JOK Notebook

Happy Flocking New Year

Saying "Happy New Year" feels farcical to me right now. It truly hasn't been very happy so far. For all those in my household, it started with a bad car accident in the middle of nowhere. (We're perfectly fine. The car is not.) And then there's misery emanating from France and no shortage of other depressing news.

When life becomes this painful, two things cheer me up: kanji (no surprise there!) and animals. If you combine them, well, so much the better! Besides, what better way to usher in the Year of the Sheep than by thinking about groups of animals?

For some reason, my recent conversation with my language partner veered off into the matter of animal names in Japanese, and we enjoyed sorting out which ones have kanji names and which are loanwords rendered in katakana, such as these:

ハムスター: hamster
チーター: cheetah
ライオン: lion

I don't know why, but saying ハムスター makes me rather giggly and even giddy! But we've gathered here to ... Oh, my, that sounds grim! It isn't. I merely want to say that we're here to think about kanji, so I'll present a kanji-related game about animals.

Consider this example:

駝鳥 (ダチョウ: ostrich)     hunchback + bird

Although people usually write this term in katakana, seeing it in kanji enables us to enjoy the breakdown and to find a horse (馬) and a bird (鳥) inside an ostrich. The horse, of course, is a component of the non-Joyo 駝, not an autonomous kanji as 鳥 is. But let's dispense with such distinctions.

Each of the animals in the first column below has "swallowed" an animal from the second column. That is, every animal in the first column contains one from the second column, either as a stand-alone kanji or as a component. Match the animals, using items from the second column as often as you like.

The Swallowers The Swallowed
1. hippopotamus a. cow
2. dinosaur     b. sheep
3. rhinoceros c. dragon
4. zebra d. horse
5. goat e. fish
6. camel f. bird
7. whale          g. pig
8. dolphin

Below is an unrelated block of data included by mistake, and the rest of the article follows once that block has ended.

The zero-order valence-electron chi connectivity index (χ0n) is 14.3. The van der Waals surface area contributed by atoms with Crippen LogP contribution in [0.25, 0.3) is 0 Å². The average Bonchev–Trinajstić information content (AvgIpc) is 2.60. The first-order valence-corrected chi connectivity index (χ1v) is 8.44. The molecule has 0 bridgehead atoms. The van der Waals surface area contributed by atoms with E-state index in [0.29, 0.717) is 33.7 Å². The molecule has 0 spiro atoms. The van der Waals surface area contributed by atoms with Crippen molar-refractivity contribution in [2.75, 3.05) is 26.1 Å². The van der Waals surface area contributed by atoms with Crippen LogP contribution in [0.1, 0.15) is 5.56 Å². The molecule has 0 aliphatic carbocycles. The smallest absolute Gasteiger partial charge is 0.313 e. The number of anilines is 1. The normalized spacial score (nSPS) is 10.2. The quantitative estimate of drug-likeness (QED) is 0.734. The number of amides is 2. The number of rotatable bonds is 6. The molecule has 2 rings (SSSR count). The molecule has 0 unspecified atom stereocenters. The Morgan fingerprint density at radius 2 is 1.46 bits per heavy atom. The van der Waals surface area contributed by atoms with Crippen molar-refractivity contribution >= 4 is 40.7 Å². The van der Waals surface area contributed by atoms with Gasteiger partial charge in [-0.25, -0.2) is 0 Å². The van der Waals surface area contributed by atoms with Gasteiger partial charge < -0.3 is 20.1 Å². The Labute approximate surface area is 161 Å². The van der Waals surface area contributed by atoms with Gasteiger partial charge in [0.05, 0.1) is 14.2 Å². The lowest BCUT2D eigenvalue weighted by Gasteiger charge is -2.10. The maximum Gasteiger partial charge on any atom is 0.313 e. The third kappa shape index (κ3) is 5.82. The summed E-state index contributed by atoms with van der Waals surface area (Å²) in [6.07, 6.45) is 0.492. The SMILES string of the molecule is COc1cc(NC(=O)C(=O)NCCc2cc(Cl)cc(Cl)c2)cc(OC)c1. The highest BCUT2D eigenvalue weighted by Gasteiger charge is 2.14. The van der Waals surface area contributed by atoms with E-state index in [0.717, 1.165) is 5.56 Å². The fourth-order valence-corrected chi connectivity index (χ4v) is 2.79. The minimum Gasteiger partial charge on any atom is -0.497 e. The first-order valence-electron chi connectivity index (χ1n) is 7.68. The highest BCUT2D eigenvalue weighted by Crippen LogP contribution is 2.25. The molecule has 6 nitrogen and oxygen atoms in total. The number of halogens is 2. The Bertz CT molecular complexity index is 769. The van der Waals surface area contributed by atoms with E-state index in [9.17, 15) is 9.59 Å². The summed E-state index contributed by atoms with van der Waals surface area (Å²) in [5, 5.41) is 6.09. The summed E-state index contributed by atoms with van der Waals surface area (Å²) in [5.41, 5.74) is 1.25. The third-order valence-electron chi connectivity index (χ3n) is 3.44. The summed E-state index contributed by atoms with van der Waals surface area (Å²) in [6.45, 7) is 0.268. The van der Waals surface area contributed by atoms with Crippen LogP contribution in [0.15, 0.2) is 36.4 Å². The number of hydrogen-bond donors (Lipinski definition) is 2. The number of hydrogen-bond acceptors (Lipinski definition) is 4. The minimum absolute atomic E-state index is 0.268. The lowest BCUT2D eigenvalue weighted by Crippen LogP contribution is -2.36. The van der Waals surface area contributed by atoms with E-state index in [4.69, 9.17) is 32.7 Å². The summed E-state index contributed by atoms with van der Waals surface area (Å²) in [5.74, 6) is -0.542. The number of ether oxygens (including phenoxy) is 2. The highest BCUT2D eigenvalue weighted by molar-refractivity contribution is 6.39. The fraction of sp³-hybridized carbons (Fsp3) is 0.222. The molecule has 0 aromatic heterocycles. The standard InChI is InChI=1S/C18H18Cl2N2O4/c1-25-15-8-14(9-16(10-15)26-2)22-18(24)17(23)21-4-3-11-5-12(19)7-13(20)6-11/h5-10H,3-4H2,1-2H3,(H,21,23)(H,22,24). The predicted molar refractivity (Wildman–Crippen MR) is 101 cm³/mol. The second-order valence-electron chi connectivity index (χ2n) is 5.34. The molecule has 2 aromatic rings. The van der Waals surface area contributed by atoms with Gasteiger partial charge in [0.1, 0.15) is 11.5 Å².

I'll block the answers with a sheep photo.

Photo Credit: Eve Kushner

I took this shot at a sheep farm in the Rokko Mountains above Kobe.

By the way, the Japanese media are ushering in the Year of the Sheep in a big way. So far I've seen three sheepish articles:

One in Japanese is about a Nagoya shrine called 羊神社 (ひつじじんじゃ) or Sheep Shrine, which has at least one sheep statue. People flocked (groan!) to the shrine for the New Year. 

Another article in Japanese shows how sheep in Chiba Prefecture have collectively formed the kanji 未! Among its many meanings, this character represents "sheep" in the Chinese zodiac. The sheep may have been intelligent enough to accomplish this on their own, but someone helped the situation along by putting bowls of food in a certain position.

A third article in English explains why Haruki Murakami fans have gathered at a sheep farm in Hokkaido.

By the way, Japanese sheep say メエ, not baaa.

Okay, here are the answers!

1.d. A 河馬 (カバ: hippopotamus) turns out to be a river (河) horse (馬)! 

2.c. A 恐竜 (きょうりゅう: dinosaur) contains a dragon (竜). I've explained the etymology of 恐竜 in essay 1167 on  (fear; dread; awe).

3.a. The non-Joyo 犀 (サイ: rhinoceros) has swallowed a cow (牛)!

4.d. A 縞馬 (シマウマ: zebra) contains a whole horse (馬).

5.b. A 山羊 (ヤギ: goat) has swallowed a sheep (羊).

6.d. A 駱駝 (ラクダ: camel) has swallowed two horses, which might account for its two humps! Both kanji are non-Joyo. Incidentally, we saw 駝 in the term for "ostrich."

7.e. A 鯨 (クジラ: whale) has swallowed a fish (魚), which is quite likely in real life.

8.g. An 海豚 (イルカ: dolphin) contains a pig (豚)!!! Bet you didn't see that coming! The word 海豚 comes directly from Chinese. Several sources say that the Chinese once thought dolphins looked like pigs!

Finally, keep in mind that when you combine a fish (魚) and sheep (羊), you produce not an animal but a kanji for "fresh"—namely 鮮.

Photo Credit: Eve Kushner

Sheep at a farm in Australia.

I have all kinds of sheepish things lined up for Joy o' Kanji, starting with next week's release of essay 2045 on 羨 (envy). For now, I'd like to introduce the newest essay:

I don't know about you, but I'm already so busy that this kanji seems ultra-appropriate. How is this possible in the Year of the Sheep? I thought sheep were the type to take it easy!

Have a great weekend! And Happy Flocking New Year!

Photo Credit: Eve Kushner

Hey, sheep in Australia like to line up, too!


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